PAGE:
A quote from Deming:
“In Japan when a company has to absorb a sudden economic hardship such as a 25% decline in sales, the sacrificial pecking order is firmly set. First the corporate dividends are cut. Then the salaries and the bonuses of the top management are reduced. Next, management salaries are trimmed from the top to the middle of the hierarchy. Lastly, the rank and file are asked to accept pay cuts or a reduction in the work force through attrition or voluntary discharge” He then states that the pecking order in the United States is the opposite.
At Semco, employees are asked to leave only when all other options are exhausted. Even then, those with the least social impact are asked to leave first. They are not asked to leave as in “walk him to the gate”. An effort is undertaken to find him another job.
I got my first “job” as a trainee. The company planned on a product and I planned on learning. It was an unpaid job and I eventually found one that paid me (very little). I remember the reluctance I had to resign from a company that wasn’t paying me. I was naturally attached to this place, and they were to me (?). How could I face up to them and say that I was leaving? Silly me.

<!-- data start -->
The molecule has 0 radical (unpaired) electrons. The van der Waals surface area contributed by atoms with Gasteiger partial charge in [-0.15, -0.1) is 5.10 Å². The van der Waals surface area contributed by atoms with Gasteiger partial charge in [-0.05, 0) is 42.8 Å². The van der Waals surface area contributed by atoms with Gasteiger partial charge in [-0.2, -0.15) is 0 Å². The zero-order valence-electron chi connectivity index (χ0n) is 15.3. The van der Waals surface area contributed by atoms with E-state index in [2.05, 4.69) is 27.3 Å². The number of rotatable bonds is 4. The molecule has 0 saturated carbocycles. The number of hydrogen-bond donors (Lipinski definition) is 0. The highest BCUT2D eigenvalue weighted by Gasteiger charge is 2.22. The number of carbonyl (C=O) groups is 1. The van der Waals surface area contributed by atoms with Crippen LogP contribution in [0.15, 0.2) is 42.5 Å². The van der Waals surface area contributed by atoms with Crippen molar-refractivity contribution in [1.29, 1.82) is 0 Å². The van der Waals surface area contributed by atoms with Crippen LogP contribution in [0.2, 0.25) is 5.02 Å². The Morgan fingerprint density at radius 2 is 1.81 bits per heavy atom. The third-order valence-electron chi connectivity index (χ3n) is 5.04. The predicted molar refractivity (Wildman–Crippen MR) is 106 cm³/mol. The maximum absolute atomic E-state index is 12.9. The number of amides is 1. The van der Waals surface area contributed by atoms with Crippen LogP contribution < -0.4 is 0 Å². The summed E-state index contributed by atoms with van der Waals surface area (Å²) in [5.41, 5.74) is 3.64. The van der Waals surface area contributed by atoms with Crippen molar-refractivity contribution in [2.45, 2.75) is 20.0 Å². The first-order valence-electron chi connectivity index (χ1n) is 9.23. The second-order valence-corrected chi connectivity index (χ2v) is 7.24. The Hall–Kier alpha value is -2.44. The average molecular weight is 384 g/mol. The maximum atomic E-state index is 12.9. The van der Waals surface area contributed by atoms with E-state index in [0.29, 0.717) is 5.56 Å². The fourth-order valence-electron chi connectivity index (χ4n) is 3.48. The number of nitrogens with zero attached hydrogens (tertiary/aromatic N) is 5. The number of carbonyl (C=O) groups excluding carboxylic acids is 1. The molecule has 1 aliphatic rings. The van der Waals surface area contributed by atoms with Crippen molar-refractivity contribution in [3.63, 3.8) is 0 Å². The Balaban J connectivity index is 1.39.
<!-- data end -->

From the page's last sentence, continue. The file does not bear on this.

My observation of companies in the United States has disappointed me. They seem trigger-happy without due consideration to the person’s social position. Hire without restraint when demands are high and fire easily when there’s a slump.
I know that this notion of allegiance to an employer or an employee is scoffed at. To many people this smacks of socialism. To me its a natural human trait. We need to belong to a group that has a purpose. We need to feel that we are positively contributing to society. If those ties that bind us are weak, there is a lack of fulfillment. This has now become a norm. We have moved backwards and because of that both business and people are suffering. The reason that this is not acknowledged is that there is no place for empathy in the corporate world anymore.